By Lyndsey Layton
Washington Post Staff Writer
Friday, July 10, 2009
Federal and state investigators found two different strains of E. coli bacteria in samples of recalled Nestlé Toll House cookie dough, and neither matches the type that has caused a national outbreak of illness, suggesting that the product may have been contaminated by multiple kinds of bacteria.
The Food and Drug Administration said yesterday that laboratory analysis of E. coli O157 found in a sample of cookie dough at Nestlé's Danville, Va., plant did not match the strain that is believed to have sickened 72 people in Maryland, Virginia and 28 other states.
The state of Minnesota reported that preliminary tests of a package of Nestlé cookie dough taken from a household where two people were sickened by E. coli O157 showed the product was contaminated with a third deadly strain of bacterium, E. coli O124.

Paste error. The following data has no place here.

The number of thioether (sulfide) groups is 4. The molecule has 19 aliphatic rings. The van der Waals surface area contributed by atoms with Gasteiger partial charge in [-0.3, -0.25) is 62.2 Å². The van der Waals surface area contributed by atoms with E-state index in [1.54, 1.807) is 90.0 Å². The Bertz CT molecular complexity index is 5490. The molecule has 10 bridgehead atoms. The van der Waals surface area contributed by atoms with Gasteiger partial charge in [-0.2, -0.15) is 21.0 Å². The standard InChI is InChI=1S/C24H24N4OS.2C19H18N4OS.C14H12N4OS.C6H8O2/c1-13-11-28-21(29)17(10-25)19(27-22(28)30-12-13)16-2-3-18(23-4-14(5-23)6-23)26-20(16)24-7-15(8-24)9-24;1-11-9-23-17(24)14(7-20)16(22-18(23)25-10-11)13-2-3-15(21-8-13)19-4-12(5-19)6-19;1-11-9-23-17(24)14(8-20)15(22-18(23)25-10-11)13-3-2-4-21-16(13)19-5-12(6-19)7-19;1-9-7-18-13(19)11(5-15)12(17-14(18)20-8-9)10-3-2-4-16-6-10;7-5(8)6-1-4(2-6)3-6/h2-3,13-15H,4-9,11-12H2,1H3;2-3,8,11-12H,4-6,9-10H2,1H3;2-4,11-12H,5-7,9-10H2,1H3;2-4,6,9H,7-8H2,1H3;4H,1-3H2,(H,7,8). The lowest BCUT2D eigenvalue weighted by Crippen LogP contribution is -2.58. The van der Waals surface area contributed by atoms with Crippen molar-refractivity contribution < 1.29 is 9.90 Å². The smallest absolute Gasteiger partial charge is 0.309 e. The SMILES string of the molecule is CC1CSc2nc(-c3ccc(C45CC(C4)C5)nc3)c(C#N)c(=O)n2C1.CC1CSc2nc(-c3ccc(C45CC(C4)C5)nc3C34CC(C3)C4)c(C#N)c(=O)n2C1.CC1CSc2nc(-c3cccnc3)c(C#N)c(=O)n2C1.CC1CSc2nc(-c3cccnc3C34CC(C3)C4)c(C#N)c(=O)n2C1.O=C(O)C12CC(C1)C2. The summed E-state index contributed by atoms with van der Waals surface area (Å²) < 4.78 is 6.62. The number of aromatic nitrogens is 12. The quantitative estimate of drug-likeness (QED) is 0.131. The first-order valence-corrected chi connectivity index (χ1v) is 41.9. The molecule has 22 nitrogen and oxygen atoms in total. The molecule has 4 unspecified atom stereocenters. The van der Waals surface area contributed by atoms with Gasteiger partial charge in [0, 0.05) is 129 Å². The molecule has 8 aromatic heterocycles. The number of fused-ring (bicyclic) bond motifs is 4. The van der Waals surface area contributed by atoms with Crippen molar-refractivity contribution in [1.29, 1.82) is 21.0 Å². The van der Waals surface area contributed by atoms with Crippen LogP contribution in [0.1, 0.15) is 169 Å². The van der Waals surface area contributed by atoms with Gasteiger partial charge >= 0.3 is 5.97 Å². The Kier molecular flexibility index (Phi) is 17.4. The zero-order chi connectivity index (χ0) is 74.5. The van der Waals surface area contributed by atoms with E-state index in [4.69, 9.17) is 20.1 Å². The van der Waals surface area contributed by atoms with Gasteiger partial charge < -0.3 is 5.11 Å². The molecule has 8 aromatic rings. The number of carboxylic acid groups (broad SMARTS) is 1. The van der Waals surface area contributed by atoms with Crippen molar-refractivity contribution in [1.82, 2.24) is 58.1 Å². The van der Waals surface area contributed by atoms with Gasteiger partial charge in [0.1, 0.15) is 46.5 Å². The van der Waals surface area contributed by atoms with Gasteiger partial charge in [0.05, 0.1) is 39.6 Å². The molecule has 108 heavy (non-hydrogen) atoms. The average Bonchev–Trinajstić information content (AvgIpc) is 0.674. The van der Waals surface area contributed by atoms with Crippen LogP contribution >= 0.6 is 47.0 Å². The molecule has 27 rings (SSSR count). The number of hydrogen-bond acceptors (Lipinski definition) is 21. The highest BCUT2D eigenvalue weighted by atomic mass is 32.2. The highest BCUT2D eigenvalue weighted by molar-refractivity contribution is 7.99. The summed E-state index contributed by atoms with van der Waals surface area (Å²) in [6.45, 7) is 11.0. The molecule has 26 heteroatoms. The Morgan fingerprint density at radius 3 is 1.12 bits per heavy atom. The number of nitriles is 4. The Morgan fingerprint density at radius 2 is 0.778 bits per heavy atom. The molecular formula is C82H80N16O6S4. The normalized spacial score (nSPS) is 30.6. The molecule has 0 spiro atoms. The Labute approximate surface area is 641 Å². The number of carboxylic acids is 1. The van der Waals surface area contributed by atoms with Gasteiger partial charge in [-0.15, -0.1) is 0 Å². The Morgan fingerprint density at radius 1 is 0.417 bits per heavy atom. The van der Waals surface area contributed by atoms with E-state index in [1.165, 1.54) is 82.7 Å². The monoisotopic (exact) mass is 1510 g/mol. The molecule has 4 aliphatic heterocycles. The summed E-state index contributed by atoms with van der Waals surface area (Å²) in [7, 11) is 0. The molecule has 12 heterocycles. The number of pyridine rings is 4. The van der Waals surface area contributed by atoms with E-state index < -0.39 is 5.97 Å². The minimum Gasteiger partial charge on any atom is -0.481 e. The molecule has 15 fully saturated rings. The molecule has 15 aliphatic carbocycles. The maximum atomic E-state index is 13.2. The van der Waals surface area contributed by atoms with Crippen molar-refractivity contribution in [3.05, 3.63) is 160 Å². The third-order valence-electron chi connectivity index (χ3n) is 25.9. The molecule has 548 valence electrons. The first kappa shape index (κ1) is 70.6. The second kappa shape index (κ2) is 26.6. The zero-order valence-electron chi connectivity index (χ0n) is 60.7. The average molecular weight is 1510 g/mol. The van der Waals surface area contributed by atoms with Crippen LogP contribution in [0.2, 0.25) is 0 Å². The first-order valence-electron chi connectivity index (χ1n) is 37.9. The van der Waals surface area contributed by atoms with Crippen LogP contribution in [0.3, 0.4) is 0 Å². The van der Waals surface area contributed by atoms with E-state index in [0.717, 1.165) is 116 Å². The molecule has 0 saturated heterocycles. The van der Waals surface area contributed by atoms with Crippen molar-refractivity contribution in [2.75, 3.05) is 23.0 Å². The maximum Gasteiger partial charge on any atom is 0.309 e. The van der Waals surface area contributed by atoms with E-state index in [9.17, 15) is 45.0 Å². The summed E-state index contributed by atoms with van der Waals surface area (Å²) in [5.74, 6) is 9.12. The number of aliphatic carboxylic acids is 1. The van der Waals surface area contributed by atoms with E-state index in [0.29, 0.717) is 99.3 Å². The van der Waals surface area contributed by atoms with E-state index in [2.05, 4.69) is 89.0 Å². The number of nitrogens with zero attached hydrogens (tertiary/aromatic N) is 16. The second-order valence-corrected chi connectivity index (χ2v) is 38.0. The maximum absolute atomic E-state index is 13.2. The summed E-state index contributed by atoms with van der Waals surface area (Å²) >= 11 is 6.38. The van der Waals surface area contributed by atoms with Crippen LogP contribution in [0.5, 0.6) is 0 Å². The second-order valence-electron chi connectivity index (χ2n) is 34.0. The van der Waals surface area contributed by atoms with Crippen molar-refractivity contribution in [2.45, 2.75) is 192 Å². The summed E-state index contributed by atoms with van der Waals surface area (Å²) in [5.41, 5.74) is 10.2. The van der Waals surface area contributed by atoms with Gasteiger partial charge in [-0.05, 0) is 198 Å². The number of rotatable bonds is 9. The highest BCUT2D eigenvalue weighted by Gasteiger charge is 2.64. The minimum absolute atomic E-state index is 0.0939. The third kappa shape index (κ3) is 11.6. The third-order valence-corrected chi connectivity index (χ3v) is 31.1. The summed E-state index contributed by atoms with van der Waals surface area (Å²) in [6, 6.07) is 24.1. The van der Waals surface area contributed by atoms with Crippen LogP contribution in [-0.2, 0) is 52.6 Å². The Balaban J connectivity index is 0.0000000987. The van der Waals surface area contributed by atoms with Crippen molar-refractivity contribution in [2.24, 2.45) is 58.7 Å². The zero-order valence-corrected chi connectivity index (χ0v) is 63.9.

Meanwhile, federal officials said yesterday that they were finishing their probe of Nestlé's Danville plant, which involved more than 1,000 microbiological tests. They remained stumped. "I think it probably is going to remain a mystery," said David Acheson, assistant commissioner for food safety at the FDA.
Of those sickened, 34 have been hospitalized. None has died.
Investigators did not find E. coli inside the Danville plant, on equipment, in raw ingredients or in additional samples of cookie dough, Acheson said.
E. coli O157 lives in the intestines of cows, sheep and other animals and is most often associated with ground beef. None of the ingredients in cookie dough -- eggs, milk, flour, chocolate, butter -- is known to host the bacterium.
Nestlé voluntarily recalled 30,000 cases of its refrigerated cookie dough on June 19 after officials at the FDA and the federal Centers for Disease Control and Prevention suspected that dozens of cases of E. coli-related illness were linked to the product.
Nestlé, which temporarily shut down its plant and dismantled its equipment, tentatively began producing cookie dough on Tuesday, after finding new suppliers for flour, eggs and margarine, a spokeswoman said.